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Prepregnancy Obesity and Birth Outcomes


Objective To investigate the association between prepregnancy obesity and birth outcomes using fixed effect models comparing siblings from the same mother. Methods A total of 7496 births to 3990 mothers from the National Longitudinal Survey of Youth 1979 survey are examined. Outcomes include macrosomia, gestational length, incidence of low birthweight, preterm birth, large and small for gestational age (LGA, SGA), c-section, infant doctor visits, mother’s and infant’s days in hospital post-partum, whether the mother breastfed, and duration of breastfeeding. Association of outcomes with maternal pre-pregnancy obesity was examined using Ordinary Least Squares (OLS) regression to compare across mothers and fixed effects to compare within families. Results In fixed effect models we find no statistically significant association between most outcomes and prepregnancy obesity with the exception of LGA, SGA, low birth weight, and preterm birth. We find that prepregnancy obesity is associated with a with lower risk of low birthweight, SGA, and preterm birth but controlling for prepregnancy obesity, increases in GWG lead to increased risk of LGA. Conclusions Contrary to previous studies, which have found that maternal obesity increases the risk of c-section, macrosomia, and LGA, while decreasing the probability of breastfeeding, our sibling comparison models reveal no such association. In fact, our results suggest a protective effect of obesity in that women who are obese prepregnancy have longer gestation lengths, and are less likely to give birth to a preterm or low birthweight infant.

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  1. As is common in survey data, the total net family income variable in the NLSY is self-reported and a significant number of women do not report their income. Rather than exclude them from our analysis, we use self-reports of income to divide women into four categories: high, middle, low, and missing income. Income is adjusted for inflation.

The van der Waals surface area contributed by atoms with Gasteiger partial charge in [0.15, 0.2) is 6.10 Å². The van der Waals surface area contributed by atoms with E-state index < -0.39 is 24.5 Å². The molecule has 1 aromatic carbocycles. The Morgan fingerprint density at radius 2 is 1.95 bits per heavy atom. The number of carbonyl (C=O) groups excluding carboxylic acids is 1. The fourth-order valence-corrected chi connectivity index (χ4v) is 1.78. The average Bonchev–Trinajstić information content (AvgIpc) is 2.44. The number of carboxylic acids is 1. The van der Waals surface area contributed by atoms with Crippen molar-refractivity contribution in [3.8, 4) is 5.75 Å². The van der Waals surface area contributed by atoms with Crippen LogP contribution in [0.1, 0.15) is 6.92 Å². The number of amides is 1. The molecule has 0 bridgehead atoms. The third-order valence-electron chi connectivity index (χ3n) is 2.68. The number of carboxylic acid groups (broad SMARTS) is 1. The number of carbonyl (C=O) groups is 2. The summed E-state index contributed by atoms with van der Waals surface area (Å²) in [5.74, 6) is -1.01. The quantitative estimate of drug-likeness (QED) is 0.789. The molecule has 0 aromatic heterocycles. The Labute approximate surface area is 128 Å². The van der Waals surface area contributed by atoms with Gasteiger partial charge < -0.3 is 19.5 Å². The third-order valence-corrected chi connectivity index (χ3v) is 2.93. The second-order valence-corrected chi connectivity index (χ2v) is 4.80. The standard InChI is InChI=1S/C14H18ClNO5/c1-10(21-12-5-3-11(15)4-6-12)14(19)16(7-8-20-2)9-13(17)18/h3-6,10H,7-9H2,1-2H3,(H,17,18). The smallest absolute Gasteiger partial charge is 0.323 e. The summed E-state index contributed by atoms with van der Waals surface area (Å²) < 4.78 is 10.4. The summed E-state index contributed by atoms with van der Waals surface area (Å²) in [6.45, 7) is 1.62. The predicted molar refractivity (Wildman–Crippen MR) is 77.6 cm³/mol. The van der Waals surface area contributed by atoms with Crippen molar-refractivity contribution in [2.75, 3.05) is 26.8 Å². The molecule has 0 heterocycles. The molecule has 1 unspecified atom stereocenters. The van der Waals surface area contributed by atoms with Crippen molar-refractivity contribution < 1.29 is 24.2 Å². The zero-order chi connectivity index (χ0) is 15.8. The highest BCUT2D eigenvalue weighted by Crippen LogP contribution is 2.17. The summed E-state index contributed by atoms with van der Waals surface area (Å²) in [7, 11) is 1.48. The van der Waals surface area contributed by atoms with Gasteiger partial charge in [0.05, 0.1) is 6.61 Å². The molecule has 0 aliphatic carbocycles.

2. Although the NLSY does not ask directly about gestational diabetes, respondents are asked retrospectively if they have ever been diagnosed with diabetes. We match that with information on her child's year of birth and identified 46 women who were diagnosed with diabetes when they would have been pregnant. If we omit these women from our analysis, as Ludwig and Currie7 do, our results are virtually identical.

  3. Although the rate of c-section observed in the sample is lower than the current national rate of approximately 33 percent, recall that our data are observed from 1979 to 2004. Our annual c-section rates do increase over time similar to those in the U.S. over this period.


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Correspondence to Susan L. Averett.

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Averett, S.L., Fletcher, E.K. Prepregnancy Obesity and Birth Outcomes. Matern Child Health J 20, 655–664 (2016).

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  • Infant health
  • Birth outcomes
  • BMI
  • Maternal obesity
  • Gestational weight gain